Last Sunday evening, I took my three girls to Sweet CeCe’s, an idyllic little frozen yogurt shop in downtown Franklin, TN. Every kid I know loves Sweet CeCe’s. The front window is decorated with large glass jars filled with seasonal candy. The entire place is awash in a whole lot of pink and feels like stepping into the candy store of my childhood dreams. Every time I am there, I half expect Willy Wonka to step out from behind the counter to offer me a stick of gum that will never lose its flavor, or some other magical confection.
My girls and I sat around a small table as they dove into bowls of candy topped yogurt, chatting. After awhile, my attention was drawn to a nearby television broadcasting a University of Tennessee basketball game.
“Mmmm…basketball,” I said. “I haven’t been to a game in so long. I forgot how much I like it.”
“I’m actually pretty good,” said my oldest.
“Well, you are tall like me, so be prepared for coaches to start seeking you out at some point. When I was your age, I was so tall that everywhere I went people asked me the same question- Do you play basketball? I wanted to say, ‘No. I don’t play anything because my parents believe wearing shorts is a sin.'”
My children know this part of my childhood, but they always react with fresh incredulity.
“Wow…Mom…wow…that’s sad.” (As in lame, not grievous.)
“Yep,” I say. “And I had to dress out everyday for P.E. in the 8th grade. Everyone else was wearing shorts and t-shirts, but I was something special. My parents bought me a pastel yellow sweat suit. I was the biggest nerd who ever lived- uncoordinated, all arms and legs. I was quite a sight loping down the court during P.E. in my yellow sweat suit. The kids gave me a nickname- The Flying Banana.”
At this, we all dissolve in the giggles.
“And,” I said, “I was in an inner city school! It is pretty astonishing that I got along as well as I did. The irony is that the kids at that tough school were so much more accepting of me than the small Christian school I attended the year before.”
The conversation moved on to other topics, but I was left pondering the tremendous force that so shaped my life- legalism. I thought about how much it hurt me as a child. My parents were good people who were just trying so hard to be right. I spent years as a young adult struggling my way to the light of freedom, hurting a lot of people along the way because I was profoundly bitter. As far as I can see, legalism is consistent in that one respect- it always bears the fruit of bitterness.
I have tried to wrap words around this force, legalism, that so defined me but all descriptions seem to fall short. It is an impersonation of spirituality, the rules and regulations that leave out the heart, or maybe even kill it. It is focusing on a point, to the destruction of the whole. It is a plastic model of all that is beautiful, mysterious, and miraculous. It is man playing God while pretending to serve him.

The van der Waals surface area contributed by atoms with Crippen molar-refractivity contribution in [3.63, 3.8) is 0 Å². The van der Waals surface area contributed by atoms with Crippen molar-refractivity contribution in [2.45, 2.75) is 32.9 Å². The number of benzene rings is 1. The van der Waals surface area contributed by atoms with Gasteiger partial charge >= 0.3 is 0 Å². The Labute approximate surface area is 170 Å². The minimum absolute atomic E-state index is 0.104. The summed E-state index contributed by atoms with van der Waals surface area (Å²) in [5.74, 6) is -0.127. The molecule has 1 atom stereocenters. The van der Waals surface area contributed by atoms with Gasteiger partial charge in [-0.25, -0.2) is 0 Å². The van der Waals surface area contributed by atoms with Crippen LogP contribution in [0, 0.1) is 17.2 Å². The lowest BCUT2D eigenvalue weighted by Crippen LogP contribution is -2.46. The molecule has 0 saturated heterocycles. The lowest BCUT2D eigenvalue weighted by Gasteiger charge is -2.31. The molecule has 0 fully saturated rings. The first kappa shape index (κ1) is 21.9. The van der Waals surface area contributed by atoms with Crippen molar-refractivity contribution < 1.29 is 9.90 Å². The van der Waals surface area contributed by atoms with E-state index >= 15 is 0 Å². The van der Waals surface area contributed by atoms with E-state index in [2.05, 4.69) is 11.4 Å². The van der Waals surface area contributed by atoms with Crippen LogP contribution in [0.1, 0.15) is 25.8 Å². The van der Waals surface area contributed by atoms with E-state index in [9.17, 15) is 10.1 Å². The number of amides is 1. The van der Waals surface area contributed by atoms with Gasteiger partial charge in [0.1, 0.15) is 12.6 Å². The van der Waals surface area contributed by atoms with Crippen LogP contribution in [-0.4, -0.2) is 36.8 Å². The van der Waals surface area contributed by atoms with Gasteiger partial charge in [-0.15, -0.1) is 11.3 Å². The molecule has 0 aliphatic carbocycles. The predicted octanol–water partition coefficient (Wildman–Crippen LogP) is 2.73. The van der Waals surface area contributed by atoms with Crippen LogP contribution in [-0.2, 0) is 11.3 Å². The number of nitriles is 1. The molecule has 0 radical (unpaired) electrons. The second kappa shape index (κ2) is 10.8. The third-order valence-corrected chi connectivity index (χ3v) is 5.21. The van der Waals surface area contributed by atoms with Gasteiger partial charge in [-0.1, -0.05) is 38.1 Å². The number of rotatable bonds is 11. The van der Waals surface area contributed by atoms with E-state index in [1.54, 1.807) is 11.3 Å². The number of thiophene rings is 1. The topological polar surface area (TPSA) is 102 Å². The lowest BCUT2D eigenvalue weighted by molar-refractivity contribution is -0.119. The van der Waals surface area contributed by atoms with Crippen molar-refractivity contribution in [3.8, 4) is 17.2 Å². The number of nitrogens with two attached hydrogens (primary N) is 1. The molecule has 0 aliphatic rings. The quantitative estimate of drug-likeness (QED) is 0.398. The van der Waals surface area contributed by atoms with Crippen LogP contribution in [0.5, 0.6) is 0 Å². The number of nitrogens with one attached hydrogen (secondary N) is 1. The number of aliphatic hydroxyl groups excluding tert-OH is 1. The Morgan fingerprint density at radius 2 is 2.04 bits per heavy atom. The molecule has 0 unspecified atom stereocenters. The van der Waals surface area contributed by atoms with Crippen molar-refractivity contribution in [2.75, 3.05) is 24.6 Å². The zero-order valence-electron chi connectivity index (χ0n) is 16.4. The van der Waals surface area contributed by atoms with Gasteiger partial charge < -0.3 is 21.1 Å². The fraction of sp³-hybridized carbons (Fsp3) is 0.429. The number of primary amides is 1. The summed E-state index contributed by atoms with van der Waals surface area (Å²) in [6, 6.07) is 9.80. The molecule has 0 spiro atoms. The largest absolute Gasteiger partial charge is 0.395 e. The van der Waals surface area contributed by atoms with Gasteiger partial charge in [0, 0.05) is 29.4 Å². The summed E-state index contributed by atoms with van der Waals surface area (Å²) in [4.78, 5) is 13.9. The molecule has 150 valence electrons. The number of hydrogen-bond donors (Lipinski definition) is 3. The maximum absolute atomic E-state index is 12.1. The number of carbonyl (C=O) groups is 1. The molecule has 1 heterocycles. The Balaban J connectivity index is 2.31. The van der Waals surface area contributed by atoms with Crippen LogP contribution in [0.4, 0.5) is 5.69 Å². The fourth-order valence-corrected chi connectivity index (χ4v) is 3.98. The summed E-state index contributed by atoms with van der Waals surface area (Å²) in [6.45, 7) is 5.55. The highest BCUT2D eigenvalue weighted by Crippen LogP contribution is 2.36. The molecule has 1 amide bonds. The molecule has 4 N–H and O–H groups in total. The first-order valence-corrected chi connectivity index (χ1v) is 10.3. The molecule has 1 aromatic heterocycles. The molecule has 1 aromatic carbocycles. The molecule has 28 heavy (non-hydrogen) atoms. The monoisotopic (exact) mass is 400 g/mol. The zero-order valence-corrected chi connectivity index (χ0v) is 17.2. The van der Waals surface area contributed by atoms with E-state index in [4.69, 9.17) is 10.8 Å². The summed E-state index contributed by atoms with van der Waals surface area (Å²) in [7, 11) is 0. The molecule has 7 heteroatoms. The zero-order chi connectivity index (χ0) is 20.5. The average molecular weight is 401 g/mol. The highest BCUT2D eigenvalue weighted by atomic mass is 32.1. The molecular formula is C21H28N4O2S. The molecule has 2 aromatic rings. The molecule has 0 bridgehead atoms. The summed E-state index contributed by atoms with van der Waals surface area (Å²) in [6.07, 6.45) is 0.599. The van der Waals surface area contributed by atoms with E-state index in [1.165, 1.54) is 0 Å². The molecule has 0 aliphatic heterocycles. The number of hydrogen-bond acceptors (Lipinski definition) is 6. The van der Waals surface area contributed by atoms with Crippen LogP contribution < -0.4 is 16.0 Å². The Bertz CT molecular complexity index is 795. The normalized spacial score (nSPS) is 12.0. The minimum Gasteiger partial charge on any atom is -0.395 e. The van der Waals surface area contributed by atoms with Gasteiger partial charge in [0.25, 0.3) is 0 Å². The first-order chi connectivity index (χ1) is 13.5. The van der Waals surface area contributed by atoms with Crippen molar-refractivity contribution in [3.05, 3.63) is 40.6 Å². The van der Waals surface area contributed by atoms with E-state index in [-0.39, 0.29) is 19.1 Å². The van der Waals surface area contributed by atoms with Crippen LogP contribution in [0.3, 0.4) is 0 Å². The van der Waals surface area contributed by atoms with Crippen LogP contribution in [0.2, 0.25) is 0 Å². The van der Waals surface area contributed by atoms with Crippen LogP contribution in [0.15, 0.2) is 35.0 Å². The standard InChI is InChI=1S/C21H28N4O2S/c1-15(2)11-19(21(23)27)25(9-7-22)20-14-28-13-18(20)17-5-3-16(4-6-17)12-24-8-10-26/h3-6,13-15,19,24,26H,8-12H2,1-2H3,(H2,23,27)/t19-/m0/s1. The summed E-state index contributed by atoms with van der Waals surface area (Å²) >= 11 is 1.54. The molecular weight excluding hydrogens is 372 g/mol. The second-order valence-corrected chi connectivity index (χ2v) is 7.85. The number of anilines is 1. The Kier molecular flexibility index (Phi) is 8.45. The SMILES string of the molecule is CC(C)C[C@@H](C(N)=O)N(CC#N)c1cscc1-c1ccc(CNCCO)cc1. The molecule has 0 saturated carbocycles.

It is a thousand images of despair that flood my memories. It is standing in front of a class of students, the painfully shy new kid while the teacher who had never before spoken to me excoriated me because the long skirt I was wearing had a slit that was 3″ long. It is listening to a firebrand sermon with a group of kids like me, and then standing alone under the condemning eyes of the adults, as every other kid went to the altar at the end to “make a decision”. I stayed put because I knew I had not heard from God, and it felt like a betrayal of both of us for me to fake it. It is that same group of kids who went down front to find holiness telling me how ugly I was. It was them throwing things at me as I sat alone at the front of the bus.
It is finding myself doubting there was a God at all, and then coming to a place where I realized that if there was, He hated me. It is sinking down into deep depression a couple of years afterwards. It is despising my self and wanting to die. It is an ocean of tears shed alone in the dark.
And then, after a few more years, it is discovering I could no longer shed tears at all.
Biblical scholars tell us that the ancient Greeks, from whom we have received so much of our Biblical translation and interpretation, had only one word for “law’, nomos, for which the connotation is punitive and negative. The Hebrew word for God’s law, the beloved Torah, was always considered by the ancient Hebrews to be God’s gracious gift to man to teach us how to “hit the mark” in life. The God presented to me was far from this image of a loving Creator.
Somehow, God broke through my misconceptions of Him. He began to dismantle the lies first; then He began to show me the truth. It is not about condemnation, it is about grace. It is not about the rules, it is about loving God and being loved right back. It is about acceptance, and freedom, thankfulness, and joy. It is the mystery of a life lived with a greater holiness than legalism alone could ever produce, because this life is lived in gratitude, love, and the Spirit of God. It is about still being human, still failing, but getting back up again because I can rest in God’s forgiveness. It is about remembering the devastation and laughing out loud because now I can see that God redeemed it all.
It is about looking back at that girl, that awkward, lonely girl who was all arms and legs in a yellow sweatsuit and seeing how precious she was, just like she was. It is about making peace with The Flying Banana.